Right Now is a bi-monthly British political magazine. It reflects right wing, particularly Euronationalism views. The magazine aims to articulate unfashionable and politically incorrect ideas of all kinds. It has a wide range of contributors. The magazine has featured interviews with and articles by many leading politicians, thinkers and writers. These include Arthur Jensen, Jean-Marie Le Pen, Roger Scruton, Pat Buchanan, Peter Brimelow, Frederick Forsyth, Charles Moore, Garry Bushell, Alain de Benoist, and Samuel Francis. Robert Henderson is a typical contributor, he in 1995 became briefly notorious in the so-called Henderson affair (a furore over a magazine article Henderson wrote for Wisden Cricket Monthly attributing the poor performance of the England cricket team to its national and ethnic mix). In 2004 he wrote for Right Now on The position of minorities: the grim reality of diversity. Prominent Conservative politicians who have contributed to, or been interviewed by, Right Now include Norman Tebbit, Ann Widdecombe, John Redwood, Teddy Taylor, Teresa Gorman and Bill Cash. The magazine also features arts coverage and cultural criticism. There is an informative regular series called Writers of the Right covering forgotten figures such as Douglas Francis Jerrold, articles on political and historical topics, news of meetings and recipes. The journalist Michael Gove, the philosopher Anthony Flew and the economic policy expert Alfred Sherman were also closely linked to the magazine, at various times. It was launched in autumn 1993 as a quarterly publication. It is as of 2004 edited by Derek Turner, and published by Taki Theodoracopulos.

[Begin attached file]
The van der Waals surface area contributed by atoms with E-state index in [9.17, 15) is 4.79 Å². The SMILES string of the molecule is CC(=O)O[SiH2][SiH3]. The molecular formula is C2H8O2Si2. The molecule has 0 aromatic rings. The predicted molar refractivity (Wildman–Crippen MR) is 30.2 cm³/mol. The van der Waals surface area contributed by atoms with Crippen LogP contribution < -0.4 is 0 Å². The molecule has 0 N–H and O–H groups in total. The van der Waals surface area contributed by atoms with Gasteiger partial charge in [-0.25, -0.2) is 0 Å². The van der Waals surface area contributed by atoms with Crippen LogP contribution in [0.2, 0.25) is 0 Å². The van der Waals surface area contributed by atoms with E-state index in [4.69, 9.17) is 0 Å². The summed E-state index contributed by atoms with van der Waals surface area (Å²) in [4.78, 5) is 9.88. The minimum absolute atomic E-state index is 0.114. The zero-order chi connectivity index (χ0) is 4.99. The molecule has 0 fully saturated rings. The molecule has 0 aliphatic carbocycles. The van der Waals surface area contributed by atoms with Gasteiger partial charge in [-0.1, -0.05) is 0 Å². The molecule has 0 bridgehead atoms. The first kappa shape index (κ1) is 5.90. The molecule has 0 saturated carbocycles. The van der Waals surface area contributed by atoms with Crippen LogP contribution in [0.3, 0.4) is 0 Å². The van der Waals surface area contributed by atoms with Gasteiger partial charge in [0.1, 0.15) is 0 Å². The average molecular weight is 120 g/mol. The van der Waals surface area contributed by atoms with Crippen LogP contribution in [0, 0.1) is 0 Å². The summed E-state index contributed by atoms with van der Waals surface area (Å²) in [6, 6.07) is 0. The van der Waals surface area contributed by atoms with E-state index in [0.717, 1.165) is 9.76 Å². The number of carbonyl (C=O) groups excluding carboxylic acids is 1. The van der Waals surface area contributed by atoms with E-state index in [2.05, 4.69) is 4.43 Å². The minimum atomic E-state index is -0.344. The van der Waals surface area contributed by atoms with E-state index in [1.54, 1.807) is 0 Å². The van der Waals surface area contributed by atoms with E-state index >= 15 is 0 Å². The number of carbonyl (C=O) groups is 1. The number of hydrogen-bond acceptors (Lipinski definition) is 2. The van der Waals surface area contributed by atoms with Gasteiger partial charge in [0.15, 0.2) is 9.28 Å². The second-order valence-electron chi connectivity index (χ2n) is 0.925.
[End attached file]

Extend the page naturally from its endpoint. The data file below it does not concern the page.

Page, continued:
Political fallout

The magazine was singled out by then Foreign Secretary Robin Cook in 2000 in an attack on then Conservative Party (UK) leader William Hagues inability to contain extremists within the party. Andrew Hunter, a former Conservative MP who defected to Ian Paisleys Democratic Unionist Party, was removed from Iain Duncan Smiths campaign to lead the Conservative Party because of his patronage of Right Now. Hunter withdrew his support for the magazine after it printed a series of allegedly homophobic advertisements for the pressure group the Conservative Democratic Alliance, with which the magazine is closely linked.

Tuesday, February 07, 2006

USS-Vicksburg-(CG-69)




align center Career align center
Ordered: 25 February 1988
Laid down: 30 May 1990
Launched: 7 September 1991